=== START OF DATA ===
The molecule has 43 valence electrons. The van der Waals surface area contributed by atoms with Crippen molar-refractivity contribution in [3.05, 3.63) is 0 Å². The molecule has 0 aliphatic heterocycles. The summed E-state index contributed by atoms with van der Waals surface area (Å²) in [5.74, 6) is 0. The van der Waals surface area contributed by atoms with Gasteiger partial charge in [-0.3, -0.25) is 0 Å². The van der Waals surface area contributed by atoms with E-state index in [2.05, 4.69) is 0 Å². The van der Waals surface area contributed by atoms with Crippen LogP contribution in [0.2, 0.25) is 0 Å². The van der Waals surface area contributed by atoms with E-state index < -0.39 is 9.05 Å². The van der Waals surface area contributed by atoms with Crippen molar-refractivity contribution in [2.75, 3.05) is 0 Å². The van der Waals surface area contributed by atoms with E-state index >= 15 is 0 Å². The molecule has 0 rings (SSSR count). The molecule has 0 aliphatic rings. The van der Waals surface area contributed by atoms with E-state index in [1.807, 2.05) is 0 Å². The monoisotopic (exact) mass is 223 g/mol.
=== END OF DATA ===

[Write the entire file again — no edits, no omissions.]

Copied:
The molecule has 43 valence electrons. The van der Waals surface area contributed by atoms with Crippen molar-refractivity contribution in [3.05, 3.63) is 0 Å². The molecule has 0 aliphatic heterocycles. The summed E-state index contributed by atoms with van der Waals surface area (Å²) in [5.74, 6) is 0. The van der Waals surface area contributed by atoms with Gasteiger partial charge in [-0.3, -0.25) is 0 Å². The van der Waals surface area contributed by atoms with E-state index in [2.05, 4.69) is 0 Å². The van der Waals surface area contributed by atoms with Crippen LogP contribution in [0.2, 0.25) is 0 Å². The van der Waals surface area contributed by atoms with E-state index < -0.39 is 9.05 Å². The van der Waals surface area contributed by atoms with Crippen molar-refractivity contribution in [2.75, 3.05) is 0 Å². The van der Waals surface area contributed by atoms with E-state index >= 15 is 0 Å². The molecule has 0 rings (SSSR count). The molecule has 0 aliphatic rings. The van der Waals surface area contributed by atoms with E-state index in [1.807, 2.05) is 0 Å². The monoisotopic (exact) mass is 223 g/mol.